Although it's not the only kind of homemade gravy, a gravy based on roux -- equal parts fat and flour cooked together -- is perhaps the easiest because it doesn't require any separate dishes for preparation. Whipping cream is an optional addition to homemade gravy, but it adds extra richness and acts as a thickening agent to take the flavor profile up a notch. You can make a wide range of gravies from a roux and whipping cream, including beef, mushroom, chicken, and turkey gravy.
Things You'll Need
- Butter or other fat
- Wire whisk
- Wooden spoon
- Whipping cream
Melt butter in a saucepan over medium to medium-high heat. Roux is most commonly associated with butter, but you can use other fats for flavor, such as some of the fat drippings from a roasted chicken or roast beef.
Stir in an equal amount of flour with the butter and cook for a few minutes to eliminate the raw flour taste. If you use 1/4 cup of fat, stir in 1/4 cup of flour.
Whisk broth into mixture a few tablespoons at a time, using roughly 1 cup of broth for every 2 tablespoons of fat and flour. Stir in a bit more broth after the roux is incorporated well, continuing this process until all the broth is added. If you add all the broth at once, you'll likely end up with lumpy gravy. The broth can be homemade or store-bought, but should complement the type of gravy you wish to make. Use chicken broth for chicken gravy and beef broth for beef gravy.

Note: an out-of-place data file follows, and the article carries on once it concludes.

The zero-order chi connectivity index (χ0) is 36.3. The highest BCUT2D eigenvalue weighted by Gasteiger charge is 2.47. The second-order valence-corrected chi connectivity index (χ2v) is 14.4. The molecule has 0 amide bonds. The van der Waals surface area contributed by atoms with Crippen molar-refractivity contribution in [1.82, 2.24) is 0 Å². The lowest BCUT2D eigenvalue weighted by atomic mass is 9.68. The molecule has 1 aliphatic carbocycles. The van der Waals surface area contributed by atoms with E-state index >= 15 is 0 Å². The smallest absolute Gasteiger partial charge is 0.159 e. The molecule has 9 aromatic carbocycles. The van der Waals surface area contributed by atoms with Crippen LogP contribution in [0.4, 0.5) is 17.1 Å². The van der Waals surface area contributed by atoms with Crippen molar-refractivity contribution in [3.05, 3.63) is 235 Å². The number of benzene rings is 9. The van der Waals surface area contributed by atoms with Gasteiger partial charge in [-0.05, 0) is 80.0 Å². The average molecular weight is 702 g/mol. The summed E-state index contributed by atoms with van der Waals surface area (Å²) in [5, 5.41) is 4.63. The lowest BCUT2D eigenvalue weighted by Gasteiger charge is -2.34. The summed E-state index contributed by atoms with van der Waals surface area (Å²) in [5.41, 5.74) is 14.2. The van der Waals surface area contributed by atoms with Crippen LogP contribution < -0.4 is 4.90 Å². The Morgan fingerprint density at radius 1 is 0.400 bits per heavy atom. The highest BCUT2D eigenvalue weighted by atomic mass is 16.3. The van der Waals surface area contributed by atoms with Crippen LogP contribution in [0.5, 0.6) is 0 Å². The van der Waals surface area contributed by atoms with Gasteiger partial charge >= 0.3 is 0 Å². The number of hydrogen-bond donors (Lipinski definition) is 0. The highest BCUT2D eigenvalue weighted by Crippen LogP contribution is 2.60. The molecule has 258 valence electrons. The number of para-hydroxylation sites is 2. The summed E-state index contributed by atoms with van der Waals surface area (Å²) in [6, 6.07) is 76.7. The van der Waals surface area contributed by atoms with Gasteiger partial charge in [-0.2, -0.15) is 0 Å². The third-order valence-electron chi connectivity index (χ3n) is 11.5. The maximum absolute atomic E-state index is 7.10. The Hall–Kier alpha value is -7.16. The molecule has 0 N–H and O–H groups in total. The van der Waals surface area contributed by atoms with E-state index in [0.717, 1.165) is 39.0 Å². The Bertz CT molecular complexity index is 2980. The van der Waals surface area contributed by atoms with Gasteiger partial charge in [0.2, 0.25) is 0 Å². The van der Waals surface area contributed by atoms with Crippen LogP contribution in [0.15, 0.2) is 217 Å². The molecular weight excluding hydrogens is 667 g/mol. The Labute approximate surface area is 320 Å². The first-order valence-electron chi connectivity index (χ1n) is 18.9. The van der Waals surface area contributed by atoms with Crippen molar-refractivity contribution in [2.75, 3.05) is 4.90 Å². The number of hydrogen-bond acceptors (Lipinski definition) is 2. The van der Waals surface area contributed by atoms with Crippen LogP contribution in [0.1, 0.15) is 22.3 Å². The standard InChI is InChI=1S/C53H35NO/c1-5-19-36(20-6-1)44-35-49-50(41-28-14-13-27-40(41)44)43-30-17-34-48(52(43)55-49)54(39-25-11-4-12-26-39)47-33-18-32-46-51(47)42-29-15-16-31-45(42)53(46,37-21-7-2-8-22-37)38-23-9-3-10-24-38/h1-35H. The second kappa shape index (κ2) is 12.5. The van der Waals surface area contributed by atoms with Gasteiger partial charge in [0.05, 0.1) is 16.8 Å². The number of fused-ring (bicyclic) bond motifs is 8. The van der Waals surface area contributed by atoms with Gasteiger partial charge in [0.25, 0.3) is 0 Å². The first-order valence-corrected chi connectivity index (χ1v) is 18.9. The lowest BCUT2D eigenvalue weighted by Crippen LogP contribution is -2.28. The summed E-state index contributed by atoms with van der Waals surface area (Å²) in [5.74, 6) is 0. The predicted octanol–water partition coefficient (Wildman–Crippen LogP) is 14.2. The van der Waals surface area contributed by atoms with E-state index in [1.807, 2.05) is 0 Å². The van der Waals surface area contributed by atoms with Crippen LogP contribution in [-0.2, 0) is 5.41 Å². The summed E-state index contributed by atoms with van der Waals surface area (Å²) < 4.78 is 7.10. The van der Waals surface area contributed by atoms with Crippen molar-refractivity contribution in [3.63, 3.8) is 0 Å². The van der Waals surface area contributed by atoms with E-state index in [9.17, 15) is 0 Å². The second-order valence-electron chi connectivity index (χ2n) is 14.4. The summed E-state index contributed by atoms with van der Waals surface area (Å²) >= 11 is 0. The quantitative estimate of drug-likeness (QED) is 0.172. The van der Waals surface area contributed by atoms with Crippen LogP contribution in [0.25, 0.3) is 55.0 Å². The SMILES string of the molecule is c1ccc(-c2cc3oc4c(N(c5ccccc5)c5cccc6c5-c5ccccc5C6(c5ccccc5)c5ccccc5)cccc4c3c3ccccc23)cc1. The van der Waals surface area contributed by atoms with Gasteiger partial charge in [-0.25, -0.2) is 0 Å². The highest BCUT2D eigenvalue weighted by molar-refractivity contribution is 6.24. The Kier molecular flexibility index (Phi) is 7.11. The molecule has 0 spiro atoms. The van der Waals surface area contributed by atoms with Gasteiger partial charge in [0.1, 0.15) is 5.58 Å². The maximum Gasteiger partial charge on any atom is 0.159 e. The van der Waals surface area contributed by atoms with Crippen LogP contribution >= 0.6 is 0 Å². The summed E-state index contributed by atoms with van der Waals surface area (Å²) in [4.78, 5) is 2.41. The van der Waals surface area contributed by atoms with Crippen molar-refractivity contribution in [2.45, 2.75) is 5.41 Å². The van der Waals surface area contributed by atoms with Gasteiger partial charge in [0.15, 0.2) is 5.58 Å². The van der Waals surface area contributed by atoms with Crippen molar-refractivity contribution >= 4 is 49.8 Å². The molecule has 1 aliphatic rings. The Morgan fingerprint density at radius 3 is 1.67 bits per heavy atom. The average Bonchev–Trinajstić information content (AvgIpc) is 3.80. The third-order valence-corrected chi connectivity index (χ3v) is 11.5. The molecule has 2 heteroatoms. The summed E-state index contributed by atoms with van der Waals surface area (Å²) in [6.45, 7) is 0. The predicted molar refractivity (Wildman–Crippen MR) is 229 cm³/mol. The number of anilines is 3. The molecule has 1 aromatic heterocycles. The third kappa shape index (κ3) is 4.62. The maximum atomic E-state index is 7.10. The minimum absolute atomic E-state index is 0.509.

Stir in some of the pan drippings from roasted meats to boost the flavor of the gravy. After draining off the fat from the pan, use a wooden spoon to scrape up the stuck-on bits of meat.
Simmer the gravy for about 10 minutes until it begins to thicken.
Whisk in whipping cream a few tablespoons of time to achieve the desired level of richness and creaminess in the gravy. Simmer for about 2 more minutes. As a general rule use roughly an equal amount of cream as the fat used to make the roux, making adjustments to suit your taste.
Thin the gravy with 1 to 2 tablespoons of broth at a time if it becomes too thick. The finished gravy should coat the back of a spoon and drip off slowly without sticking to the spoon.
Tips & Warnings
- If you roast meat in an ovenproof skillet, use the same skillet to make the gravy so you can deglaze the pan and use as much of the flavorful roast residue as possible.
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